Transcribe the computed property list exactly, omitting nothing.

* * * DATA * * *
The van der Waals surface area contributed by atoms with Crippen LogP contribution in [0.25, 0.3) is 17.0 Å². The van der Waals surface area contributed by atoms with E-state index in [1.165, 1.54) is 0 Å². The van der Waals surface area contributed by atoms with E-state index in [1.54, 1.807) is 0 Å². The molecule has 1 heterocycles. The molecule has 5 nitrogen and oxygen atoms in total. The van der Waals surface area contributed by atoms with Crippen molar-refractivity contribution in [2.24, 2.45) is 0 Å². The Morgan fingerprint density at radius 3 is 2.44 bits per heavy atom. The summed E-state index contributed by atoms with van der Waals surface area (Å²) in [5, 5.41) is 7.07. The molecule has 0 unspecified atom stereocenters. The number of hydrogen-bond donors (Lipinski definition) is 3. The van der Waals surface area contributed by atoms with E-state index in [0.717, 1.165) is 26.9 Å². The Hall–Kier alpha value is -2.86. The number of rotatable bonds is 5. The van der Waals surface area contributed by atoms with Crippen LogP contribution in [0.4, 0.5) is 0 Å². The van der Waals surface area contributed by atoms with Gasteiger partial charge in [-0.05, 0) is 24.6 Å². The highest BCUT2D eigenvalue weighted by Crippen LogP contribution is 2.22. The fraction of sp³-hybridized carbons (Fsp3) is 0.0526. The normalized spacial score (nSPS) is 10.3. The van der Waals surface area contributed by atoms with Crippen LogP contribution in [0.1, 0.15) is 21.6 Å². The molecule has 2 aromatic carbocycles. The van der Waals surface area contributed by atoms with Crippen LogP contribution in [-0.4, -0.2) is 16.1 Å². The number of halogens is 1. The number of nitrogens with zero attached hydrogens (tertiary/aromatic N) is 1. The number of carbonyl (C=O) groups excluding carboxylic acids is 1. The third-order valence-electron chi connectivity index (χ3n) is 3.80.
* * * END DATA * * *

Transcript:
The van der Waals surface area contributed by atoms with Crippen LogP contribution in [0.25, 0.3) is 17.0 Å². The van der Waals surface area contributed by atoms with E-state index in [1.165, 1.54) is 0 Å². The van der Waals surface area contributed by atoms with E-state index in [1.54, 1.807) is 0 Å². The molecule has 1 heterocycles. The molecule has 5 nitrogen and oxygen atoms in total. The van der Waals surface area contributed by atoms with Crippen molar-refractivity contribution in [2.24, 2.45) is 0 Å². The Morgan fingerprint density at radius 3 is 2.44 bits per heavy atom. The summed E-state index contributed by atoms with van der Waals surface area (Å²) in [5, 5.41) is 7.07. The molecule has 0 unspecified atom stereocenters. The number of hydrogen-bond donors (Lipinski definition) is 3. The van der Waals surface area contributed by atoms with E-state index in [0.717, 1.165) is 26.9 Å². The Hall–Kier alpha value is -2.86. The number of rotatable bonds is 5. The van der Waals surface area contributed by atoms with Crippen LogP contribution in [0.4, 0.5) is 0 Å². The van der Waals surface area contributed by atoms with Gasteiger partial charge in [-0.05, 0) is 24.6 Å². The highest BCUT2D eigenvalue weighted by Crippen LogP contribution is 2.22. The fraction of sp³-hybridized carbons (Fsp3) is 0.0526. The normalized spacial score (nSPS) is 10.3. The van der Waals surface area contributed by atoms with Crippen LogP contribution in [0.1, 0.15) is 21.6 Å². The molecule has 2 aromatic carbocycles. The van der Waals surface area contributed by atoms with Crippen LogP contribution in [-0.4, -0.2) is 16.1 Å². The number of halogens is 1. The number of nitrogens with zero attached hydrogens (tertiary/aromatic N) is 1. The number of carbonyl (C=O) groups excluding carboxylic acids is 1. The third-order valence-electron chi connectivity index (χ3n) is 3.80.